AGE? Twenty one.
Adulthood might be a myth, but pretending to be an adult is an everyday reality. And it starts again tomorrow at 9am.
You're sat in your favourite student bar knocking back barely alcoholic £2 cocktails with a bunch of misfits, (at least a third of your group aren't going to graduate). Three years later, armed with one of those lusted-after graduate jobs, you're perched on a barstool at a pretentious new understated and overpriced drinking establishment, reluctantly parting with the best part of a £10 note for a cocktail (still barely alcoholic) in the company of 'grown-ups'. The kind of people that share bottles of Cabernet Sauvignon, simultaneously savouring the top notes whilst swishing liquid joy around in a glass. When did we become these people? Why did we become these people?
Do we really make a transition from kidulthood to adulthood?
As a kid, all you want is to be a grown-up. I distinctly remember looking at my parents, my [not really my] auntie who was my full-time next door neighbour/part-time homework helper, and teachers at school and thinking 'wow, they're so grown up'. Now I have friends who are teachers and I'm a willing accomplice to their weekend extra-curricular activities. True adulthood is an urban legend. My friend, armed with extra-black waterproof mascara and heavy-cover foundation masks her immaturity in front of a class of thirty on a Monday morning. She was sick in her handbag a mere 24 hours beforehand. She claims it was a tactical chunder. She's a liar. But at least she's a hot mess with a mortgage, right? She's conforming to society's demand that she's a homeowner by the time she's 30.
What did you want to be when you grew up? A fireman? A police officer? An actress? Britney Spears? I bet you never said 'I want to be an IT engineer' or ‘I want to be the guy dressed up as a watch’ (you know? The guy advertising for The Watch Shop ten yards to the left).
The biggest tale we're told in school is that if you're smart, you'll earn lots of money and be successful. That's a lie for more reasons than one. Lesson one: being smart doesn't make you rich. Ask any academic. Lesson two: lots of money is a measure of success. I am sure Richard Branson doesn't cry about the $4.8 billion he's amassed before hitting 65. He has the luxury of earning money doing something that makes him happy. How many of us can say the same? Or are we in jobs that compensate us relatively well for our unhappiness? Jobs that fuel our Saturday night escapades, and pay for our hipster hangover brunches on a lazy Sunday afternoon? I'm refusing to abandon the notion that I can find a career that spurs me to sprint in stilettos to the office, that challenges and rewards me, and that I would invest in after-hours without the promise of time-and-a-half. How many of us can say the same?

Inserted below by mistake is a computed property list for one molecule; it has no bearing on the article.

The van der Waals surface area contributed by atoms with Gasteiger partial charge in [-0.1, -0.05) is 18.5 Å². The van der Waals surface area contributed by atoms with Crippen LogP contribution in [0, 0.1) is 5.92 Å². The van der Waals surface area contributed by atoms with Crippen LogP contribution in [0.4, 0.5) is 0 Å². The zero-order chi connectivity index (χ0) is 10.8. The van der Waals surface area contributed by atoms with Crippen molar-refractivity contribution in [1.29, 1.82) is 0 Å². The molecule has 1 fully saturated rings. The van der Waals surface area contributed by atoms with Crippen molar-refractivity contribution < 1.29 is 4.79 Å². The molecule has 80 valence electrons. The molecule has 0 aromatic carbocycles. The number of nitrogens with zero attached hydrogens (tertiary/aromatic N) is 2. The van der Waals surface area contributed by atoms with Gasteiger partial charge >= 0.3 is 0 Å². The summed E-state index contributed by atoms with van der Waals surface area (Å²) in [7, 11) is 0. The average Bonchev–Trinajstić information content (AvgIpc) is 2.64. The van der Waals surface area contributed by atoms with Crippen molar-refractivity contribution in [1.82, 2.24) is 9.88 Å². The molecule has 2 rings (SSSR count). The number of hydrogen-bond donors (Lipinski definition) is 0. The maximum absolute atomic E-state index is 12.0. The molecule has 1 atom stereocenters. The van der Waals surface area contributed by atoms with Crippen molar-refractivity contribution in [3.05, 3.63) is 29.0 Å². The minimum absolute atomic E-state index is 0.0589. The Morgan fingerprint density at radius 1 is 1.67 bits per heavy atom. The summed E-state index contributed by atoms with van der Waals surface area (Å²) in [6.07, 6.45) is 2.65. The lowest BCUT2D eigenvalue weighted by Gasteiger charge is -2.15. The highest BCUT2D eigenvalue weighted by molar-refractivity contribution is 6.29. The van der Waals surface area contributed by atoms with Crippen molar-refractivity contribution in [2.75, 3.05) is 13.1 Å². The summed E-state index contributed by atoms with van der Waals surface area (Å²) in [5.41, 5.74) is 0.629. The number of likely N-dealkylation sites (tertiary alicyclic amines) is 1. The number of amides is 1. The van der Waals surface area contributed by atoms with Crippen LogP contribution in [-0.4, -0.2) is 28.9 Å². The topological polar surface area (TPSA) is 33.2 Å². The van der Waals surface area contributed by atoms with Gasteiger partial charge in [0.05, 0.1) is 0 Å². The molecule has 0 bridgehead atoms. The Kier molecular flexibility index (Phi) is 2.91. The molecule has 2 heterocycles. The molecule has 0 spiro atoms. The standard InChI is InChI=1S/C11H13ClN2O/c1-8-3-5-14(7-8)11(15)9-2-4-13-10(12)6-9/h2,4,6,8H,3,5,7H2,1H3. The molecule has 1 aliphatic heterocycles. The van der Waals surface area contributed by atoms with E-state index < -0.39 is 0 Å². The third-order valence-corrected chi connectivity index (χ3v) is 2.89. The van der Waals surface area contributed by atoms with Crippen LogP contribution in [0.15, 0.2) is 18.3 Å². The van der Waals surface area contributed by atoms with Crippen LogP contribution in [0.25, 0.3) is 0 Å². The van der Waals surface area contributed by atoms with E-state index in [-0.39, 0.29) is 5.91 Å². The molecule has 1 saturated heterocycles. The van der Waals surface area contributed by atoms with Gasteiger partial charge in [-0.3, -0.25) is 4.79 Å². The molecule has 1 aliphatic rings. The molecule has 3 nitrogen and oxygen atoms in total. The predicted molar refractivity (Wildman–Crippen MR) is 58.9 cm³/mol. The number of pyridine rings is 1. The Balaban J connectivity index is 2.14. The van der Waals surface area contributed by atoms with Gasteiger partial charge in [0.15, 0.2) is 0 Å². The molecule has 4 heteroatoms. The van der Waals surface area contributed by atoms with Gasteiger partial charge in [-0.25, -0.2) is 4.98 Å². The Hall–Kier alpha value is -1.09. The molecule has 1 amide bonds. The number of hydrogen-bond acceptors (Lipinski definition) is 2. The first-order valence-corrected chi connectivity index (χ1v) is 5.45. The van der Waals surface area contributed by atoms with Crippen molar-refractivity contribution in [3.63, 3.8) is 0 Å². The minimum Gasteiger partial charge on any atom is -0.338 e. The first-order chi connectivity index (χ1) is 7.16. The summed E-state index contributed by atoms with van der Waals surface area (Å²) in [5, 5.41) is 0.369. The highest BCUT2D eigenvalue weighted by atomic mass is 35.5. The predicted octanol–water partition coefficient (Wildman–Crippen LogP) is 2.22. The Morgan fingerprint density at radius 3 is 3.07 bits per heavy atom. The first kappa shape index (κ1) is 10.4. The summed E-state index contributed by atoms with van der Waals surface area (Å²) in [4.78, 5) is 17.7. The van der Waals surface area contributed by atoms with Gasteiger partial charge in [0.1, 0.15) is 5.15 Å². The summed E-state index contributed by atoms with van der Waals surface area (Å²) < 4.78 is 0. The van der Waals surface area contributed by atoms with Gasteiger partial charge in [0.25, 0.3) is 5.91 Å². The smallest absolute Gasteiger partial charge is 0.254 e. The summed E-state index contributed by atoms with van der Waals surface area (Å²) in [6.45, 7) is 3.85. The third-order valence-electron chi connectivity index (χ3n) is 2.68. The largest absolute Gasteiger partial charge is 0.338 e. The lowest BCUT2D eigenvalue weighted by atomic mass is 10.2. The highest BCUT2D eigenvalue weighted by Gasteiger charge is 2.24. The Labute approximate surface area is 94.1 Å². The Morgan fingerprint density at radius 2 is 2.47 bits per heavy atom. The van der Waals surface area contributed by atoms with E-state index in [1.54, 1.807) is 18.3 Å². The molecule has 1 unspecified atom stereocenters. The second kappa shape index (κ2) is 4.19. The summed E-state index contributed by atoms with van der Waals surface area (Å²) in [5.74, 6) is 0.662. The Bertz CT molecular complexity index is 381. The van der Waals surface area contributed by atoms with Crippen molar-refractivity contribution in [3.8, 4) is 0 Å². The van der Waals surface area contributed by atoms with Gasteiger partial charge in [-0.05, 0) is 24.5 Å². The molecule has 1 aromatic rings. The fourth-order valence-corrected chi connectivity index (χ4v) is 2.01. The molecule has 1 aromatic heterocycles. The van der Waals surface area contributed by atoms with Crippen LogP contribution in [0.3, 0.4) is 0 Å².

None of us are really grown-ups. We're children with overdrafts and cars.
We go to the gym, to only then combat the good we did in Tesco with a basket full of e-numbers like some unchaperoned kid at a six-year-old's birthday party. We don't have all the answers. We don’t really have our shit together. We just make it up as we go along and hope that nobody notices how clueless we really are. We hope we stumble across the dream job that turns into an esteemed career. But I guess the real difference between being a child and being a grown ass adult is the 'r' word. Responsibility. Responsibility for more than just putting the lids back on the felt-tip pens and hiding the wrappers of the Skittles you stole out of the cupboard whilst your mum's back was turned. Whilst we might not ever feel completely like we have all the answers, we still have to pay bills, rent/mortgages, Spotify/Netflix membership fees, and remember to feed the cat.
Adulthood might be a myth, but pretending to be an adult is an everyday reality. And it starts again tomorrow at 9am. Set the alarm for 7.30 am.
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